Just as marketer might befriend a graphic designer to collaborate on a campaign, credit unions can do the same. Members First Credit Union and Powerco Credit Union, a similarly-sized area credit union, joined forces in late 2009 to start Member Power Mortgage in order to offer our members a safe and economical way to attain mortgage loans. There are hundreds of credit union partnerships like this all over the country in the form of CUSOs and joint ventures. Credit union history and past success is steeped in collaboration and creative ways to join forces.
Our industry needs people who care about the movement as a whole just as much as they care about their own credit unions and members. Collaborating within our cooperative movement is what we need to do for credit unions to go viral and raise awareness to that 95% of the market we haven’t reached. For example, a recent post on The Financial Brand blog entitled “Credit Unions: Here’s That Awareness Campaign Everybody’s Been Waiting For” is a great way credit unions can leverage our nimbleness, our community roots, and our small budgets to have a huge impact. All it takes is a great idea and a “work together” attitude between credit unions.
On the service side, if your credit union rocks at auto loans, but needs help with its credit card portfolio, find the credit union whose core strength is credit cards! We are stronger – and can do much more – together. Case in point: Shared Branching.
As I said in my latest video update, culture leads to growth and profitability in your credit union. Not only will an organizational culture help your credit union to succeed by focusing its efforts and collaborating with others, but doing so can allow you to better serve your members, which is the responsibility we all share as credit unions.
Focus on the Positive and Form Positive Partnerships
Surrounding myself with positive people – both professionally and personally – has helped me to become a better marketer, chapter president, sister, daughter, girlfriend, and friend.
The same thing can ring true for your credit union. Having good-fit employees is one of the five key targets for Members First Credit Union, which came directly out of the organizational culture we began instituting this year. Focusing on your employees’ strengths, getting them into the correct positions, and sometimes letting go of ones who don’t buy-in or fit with your credit union’s core values is the most important step in developing an organizational culture. Having a positive environment at your credit union will catalyze your credit union’s future success.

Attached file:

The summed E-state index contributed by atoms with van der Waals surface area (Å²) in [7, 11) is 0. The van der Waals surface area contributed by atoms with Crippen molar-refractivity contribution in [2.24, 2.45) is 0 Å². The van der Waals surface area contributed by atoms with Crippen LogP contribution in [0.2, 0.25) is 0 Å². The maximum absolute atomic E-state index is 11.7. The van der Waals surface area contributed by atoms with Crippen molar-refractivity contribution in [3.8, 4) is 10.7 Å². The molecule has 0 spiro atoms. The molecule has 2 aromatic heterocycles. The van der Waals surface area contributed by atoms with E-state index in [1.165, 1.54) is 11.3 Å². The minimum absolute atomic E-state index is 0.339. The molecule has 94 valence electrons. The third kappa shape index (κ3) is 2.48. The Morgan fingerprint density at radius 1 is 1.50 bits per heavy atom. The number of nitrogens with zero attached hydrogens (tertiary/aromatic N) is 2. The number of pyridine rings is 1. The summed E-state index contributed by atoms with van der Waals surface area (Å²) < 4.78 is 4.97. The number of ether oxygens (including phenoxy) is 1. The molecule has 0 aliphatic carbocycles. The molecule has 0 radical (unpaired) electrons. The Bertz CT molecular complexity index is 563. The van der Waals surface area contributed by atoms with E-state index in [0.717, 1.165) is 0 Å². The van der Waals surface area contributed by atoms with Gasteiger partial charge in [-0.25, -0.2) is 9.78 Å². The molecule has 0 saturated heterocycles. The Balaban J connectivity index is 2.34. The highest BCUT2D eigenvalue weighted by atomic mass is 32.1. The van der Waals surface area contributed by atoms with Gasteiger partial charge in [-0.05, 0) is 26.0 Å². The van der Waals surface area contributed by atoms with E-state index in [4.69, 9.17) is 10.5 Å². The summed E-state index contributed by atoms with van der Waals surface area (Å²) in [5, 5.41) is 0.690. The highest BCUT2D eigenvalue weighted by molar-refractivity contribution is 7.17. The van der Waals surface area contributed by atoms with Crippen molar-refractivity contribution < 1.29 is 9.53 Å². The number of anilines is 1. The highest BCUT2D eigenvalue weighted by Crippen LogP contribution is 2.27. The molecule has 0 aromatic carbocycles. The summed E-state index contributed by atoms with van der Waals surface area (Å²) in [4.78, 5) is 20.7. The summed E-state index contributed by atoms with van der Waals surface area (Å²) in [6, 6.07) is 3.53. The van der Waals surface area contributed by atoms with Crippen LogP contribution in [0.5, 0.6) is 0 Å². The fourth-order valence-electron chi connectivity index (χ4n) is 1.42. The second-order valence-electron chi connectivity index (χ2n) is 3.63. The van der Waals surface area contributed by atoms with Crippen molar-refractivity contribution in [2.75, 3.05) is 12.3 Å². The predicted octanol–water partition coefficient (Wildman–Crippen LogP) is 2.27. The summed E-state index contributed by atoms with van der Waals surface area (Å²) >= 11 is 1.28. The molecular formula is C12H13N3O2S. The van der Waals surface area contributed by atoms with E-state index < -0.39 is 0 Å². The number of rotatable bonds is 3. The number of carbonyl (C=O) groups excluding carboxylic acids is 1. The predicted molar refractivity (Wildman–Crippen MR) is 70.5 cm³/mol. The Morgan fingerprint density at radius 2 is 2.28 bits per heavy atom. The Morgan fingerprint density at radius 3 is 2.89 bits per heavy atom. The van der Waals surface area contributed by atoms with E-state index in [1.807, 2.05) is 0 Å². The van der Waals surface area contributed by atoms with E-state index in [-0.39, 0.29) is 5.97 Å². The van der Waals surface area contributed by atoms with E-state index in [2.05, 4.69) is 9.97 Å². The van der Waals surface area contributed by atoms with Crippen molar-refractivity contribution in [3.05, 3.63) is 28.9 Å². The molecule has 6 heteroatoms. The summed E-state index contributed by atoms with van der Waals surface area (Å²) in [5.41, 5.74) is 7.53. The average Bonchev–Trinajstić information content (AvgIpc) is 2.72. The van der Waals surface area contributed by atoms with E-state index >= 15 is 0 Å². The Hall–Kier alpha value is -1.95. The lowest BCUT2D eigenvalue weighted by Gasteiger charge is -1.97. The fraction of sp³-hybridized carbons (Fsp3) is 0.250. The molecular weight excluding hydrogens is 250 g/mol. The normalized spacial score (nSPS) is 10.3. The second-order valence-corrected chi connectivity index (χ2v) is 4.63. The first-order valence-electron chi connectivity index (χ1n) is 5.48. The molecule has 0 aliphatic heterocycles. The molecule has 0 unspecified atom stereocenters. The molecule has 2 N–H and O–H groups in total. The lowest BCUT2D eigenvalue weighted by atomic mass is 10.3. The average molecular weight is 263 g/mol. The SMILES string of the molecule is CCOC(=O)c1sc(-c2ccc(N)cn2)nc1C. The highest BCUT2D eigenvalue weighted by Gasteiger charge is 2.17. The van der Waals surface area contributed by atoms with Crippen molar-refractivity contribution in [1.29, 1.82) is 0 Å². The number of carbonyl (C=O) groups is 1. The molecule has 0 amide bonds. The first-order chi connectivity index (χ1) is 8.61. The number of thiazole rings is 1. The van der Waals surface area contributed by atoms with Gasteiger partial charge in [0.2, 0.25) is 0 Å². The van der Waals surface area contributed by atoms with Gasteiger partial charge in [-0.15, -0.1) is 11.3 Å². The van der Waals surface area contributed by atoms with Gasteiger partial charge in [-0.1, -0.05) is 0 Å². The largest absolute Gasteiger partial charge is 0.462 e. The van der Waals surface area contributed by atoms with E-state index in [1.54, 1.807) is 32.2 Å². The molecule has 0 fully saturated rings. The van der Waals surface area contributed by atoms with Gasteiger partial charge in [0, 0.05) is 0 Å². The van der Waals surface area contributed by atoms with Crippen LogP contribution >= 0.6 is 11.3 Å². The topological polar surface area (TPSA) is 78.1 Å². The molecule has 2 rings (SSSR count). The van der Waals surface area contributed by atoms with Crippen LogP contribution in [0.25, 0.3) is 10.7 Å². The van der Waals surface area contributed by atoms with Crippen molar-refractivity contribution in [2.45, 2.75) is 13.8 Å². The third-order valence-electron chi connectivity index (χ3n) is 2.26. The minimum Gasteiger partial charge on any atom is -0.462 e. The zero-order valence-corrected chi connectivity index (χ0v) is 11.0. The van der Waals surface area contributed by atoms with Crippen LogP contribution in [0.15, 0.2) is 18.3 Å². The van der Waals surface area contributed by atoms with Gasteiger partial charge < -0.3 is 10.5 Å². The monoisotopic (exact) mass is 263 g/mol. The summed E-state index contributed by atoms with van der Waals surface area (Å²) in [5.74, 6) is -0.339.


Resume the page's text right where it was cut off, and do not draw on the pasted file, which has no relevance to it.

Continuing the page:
Once you have those good-fit employees, you need to continually equip them with the tools they need to grow. For example, my credit union has recently made a library of personal development, organizational development, and business-related books available for employees to “check out” at any time. And they are rewarded for doing so. For every two books they read, an employee will receive a $25 Visa Gift card. There is no “test” for them to take at the end. They just need to think of at least one idea from each book that they would like to implement at the credit union. Again, our culture is one of growth and embracing change, so this program fits perfectly with that goal.
If you or your employees don’t have time to read, make the books that interest you available on CD so your employees can turn their cars into “traveling universities” as my friend Mark Arnold wisely advises his audiences and clients.
Your credit union will benefit from building its culture around positive focus and positive partnerships because it increases employee engagement, innovation, trust within your credit union and its relationships with other credit unions, and a better experience for your members.
Lastly, reach out to your fellow credit union peers.Positive reinforcement, support, collaboration and encouragement not only increase trust and build solid relationships; it’s a principle on which credit unions were founded.